Year of the Hendrickson: February 25th 1915


Roy Steenrod
Courtesy of Dette Trout Flies

Bradley, N.Y
February 25, 1915

Dear Mr. Steenrod:
The writer Zane Gray tell a tale of taking forty 4 to 5 pounders just to crush some important tenderfeet who doubted his stories. One by one he threw four pound small mouth bass into the river, before the astonished eyes of these tenderfeet. I had to work for all the bass I ever got in Delaware, but then I really fished with fly, not with a combination of sly, spinner and wriggly pork, which is not fly fishing. No matter what you call it. . .

I have tried several tin boxes for fly material, one the largest and best cost $5.00, years ago. Did not like them. But there is a wood frame, leather covered box in Abby and Imbrie’s catalogue that I think would do if it has depth enough and can be arranged. One must use envelopes, at least I must, and there should be a long space full length of box to take strong, cheap regular envelopes. The one that has the flap (instead of tray) in cover, would probably be best. As for the tray one could subdivide that to suit himself and his needs. One requires something that he can carry on short trips, and that will hold enough varied stuff to tie any pattern or imitation required.
Theodore Gordon

Dear Mr. Steenrod:
. . . These attractive catalogues are a nuisance, one sees so many useful things.

I thought that a very small sum would cover all these small accessories, swirls, sinkers, snaps, snells, short wire leaders and all the small things that one often needs but never has, but there is no end to them when you study a catalogue . . . Abercrombie and Fitch od business in style . . . I will find a piece of old Mary crewel to send you. One that shows the beautiful bright color, which was fast in all colors . . . I used to haunt Washington Market and vicinity and occasionally picked up something worth while. Once a half dozen coots. Again on the street a big pale blue gull, and I had one place where I could pick lots of capons, mostly too big and coarse but I sometimes found a treasure. At Christmas tide, all sorts of foreign game birds were on sale (at high prices) even capercaillie, the great grouse of Norway and Sweden (big as our turkey).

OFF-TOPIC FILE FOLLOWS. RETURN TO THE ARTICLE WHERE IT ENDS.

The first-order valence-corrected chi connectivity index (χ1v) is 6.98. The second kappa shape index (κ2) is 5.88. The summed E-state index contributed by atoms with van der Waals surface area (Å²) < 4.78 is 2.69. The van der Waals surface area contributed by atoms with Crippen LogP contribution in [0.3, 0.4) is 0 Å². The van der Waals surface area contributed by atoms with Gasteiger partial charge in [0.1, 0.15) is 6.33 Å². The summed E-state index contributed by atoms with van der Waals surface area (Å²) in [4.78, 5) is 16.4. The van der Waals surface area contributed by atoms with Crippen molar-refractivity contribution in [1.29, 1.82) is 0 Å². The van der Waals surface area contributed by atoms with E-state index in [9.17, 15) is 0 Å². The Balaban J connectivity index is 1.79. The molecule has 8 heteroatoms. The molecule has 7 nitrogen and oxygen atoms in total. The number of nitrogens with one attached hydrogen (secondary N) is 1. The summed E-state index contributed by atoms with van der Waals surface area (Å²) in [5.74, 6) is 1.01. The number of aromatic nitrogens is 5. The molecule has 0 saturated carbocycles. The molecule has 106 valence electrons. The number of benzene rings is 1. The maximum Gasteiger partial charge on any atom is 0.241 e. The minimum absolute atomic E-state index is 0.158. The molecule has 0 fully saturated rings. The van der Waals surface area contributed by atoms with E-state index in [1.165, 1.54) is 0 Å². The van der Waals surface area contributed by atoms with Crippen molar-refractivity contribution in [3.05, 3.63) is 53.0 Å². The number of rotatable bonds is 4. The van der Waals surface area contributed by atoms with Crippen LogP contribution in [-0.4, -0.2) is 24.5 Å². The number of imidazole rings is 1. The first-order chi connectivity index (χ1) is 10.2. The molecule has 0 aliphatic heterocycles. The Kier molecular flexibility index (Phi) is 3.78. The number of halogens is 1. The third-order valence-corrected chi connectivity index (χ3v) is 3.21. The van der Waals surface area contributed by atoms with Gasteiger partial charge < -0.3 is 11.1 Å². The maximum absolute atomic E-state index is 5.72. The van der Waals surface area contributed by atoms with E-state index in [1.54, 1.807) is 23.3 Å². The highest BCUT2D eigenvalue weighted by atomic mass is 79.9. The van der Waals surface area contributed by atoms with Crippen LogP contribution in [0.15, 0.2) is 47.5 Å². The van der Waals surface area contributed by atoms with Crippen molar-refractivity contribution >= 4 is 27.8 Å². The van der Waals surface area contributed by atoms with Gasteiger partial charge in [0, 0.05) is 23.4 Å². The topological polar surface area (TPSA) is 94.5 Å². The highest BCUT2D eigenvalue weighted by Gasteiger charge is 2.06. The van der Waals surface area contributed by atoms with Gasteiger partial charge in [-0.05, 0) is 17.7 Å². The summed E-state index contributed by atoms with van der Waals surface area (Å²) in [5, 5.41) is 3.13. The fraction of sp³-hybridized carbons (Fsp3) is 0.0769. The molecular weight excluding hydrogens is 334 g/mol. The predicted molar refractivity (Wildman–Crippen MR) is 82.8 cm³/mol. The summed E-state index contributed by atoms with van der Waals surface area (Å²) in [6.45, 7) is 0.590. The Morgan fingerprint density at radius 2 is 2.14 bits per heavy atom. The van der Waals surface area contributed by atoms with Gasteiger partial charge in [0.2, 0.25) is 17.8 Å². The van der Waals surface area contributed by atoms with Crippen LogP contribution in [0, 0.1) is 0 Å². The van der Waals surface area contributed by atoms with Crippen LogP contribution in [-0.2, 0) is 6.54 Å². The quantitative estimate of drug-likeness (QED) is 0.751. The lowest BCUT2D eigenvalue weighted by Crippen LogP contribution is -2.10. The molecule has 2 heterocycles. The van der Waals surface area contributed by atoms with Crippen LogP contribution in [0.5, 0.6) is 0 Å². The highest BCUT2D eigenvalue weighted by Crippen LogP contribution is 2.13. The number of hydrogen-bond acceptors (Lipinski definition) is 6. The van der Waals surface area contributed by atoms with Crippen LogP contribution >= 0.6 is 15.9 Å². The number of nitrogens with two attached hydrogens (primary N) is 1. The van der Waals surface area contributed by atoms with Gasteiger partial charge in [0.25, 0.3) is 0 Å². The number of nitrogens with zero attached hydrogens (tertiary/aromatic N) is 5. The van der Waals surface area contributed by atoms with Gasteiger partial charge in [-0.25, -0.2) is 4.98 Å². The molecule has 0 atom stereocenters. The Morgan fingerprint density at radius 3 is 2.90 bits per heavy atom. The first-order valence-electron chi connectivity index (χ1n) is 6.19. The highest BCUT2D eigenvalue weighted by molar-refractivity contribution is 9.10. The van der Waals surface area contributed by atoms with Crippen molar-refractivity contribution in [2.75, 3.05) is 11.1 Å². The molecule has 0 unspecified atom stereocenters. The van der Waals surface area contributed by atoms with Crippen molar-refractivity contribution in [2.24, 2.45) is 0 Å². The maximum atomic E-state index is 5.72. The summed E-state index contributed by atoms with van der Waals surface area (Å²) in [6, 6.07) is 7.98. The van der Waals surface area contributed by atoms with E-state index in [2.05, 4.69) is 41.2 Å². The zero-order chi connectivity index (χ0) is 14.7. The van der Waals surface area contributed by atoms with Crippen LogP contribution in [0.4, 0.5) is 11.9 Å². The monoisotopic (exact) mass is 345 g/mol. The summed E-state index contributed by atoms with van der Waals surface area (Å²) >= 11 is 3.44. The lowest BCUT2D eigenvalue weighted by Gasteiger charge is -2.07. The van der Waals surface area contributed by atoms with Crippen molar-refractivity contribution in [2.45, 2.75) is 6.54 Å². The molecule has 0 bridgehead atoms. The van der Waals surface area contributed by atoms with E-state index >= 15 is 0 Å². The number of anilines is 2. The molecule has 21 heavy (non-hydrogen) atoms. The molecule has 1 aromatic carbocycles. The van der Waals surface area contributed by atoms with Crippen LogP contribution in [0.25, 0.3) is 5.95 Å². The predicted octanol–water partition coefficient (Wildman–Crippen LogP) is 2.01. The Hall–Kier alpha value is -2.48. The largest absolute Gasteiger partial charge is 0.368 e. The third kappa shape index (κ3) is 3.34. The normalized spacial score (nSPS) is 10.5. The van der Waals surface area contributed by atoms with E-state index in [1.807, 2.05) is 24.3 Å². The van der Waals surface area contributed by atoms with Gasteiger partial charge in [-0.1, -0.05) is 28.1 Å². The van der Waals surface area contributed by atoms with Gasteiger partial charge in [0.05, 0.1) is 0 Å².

Theodore Gordon

Dear Mr. Steenrod:
. . . The 10 foot rod [Abbie and Imbrie “Hand Made” Empire City rod, 7 oz.—Ed.] is the one Christian bought tow weeks ago. In rods of this class there is some luck. You may strike a batch of extra good can, and have a very superior rod for the money. Again it may only be ordinary, without that nervous resiliency most Americans like. Bruce [Le Roy] can fish either hand. At the big pool at he Mill (none now) there used to be a sort of shelf on the rock. Bruce used to walk along this leaning back, and cast a short line, skimming his drop flies. I have seen him kill two trout at once, good ones. He used a short of left handed or back handed cast, and he is really left handed in many ways.

He can cast well with a rod of any action. Christian is also a great expert, and has more patience and perseverance than any other man I ever met. This is the secret of his big fish. That and going for them at the correct time. I think he deserves the big trout he catches and am glad to see them when he brings them to me to show.
Theodore Gordon

Edited by John McDonald, by permission of Theodore Gordon Flyfishers.

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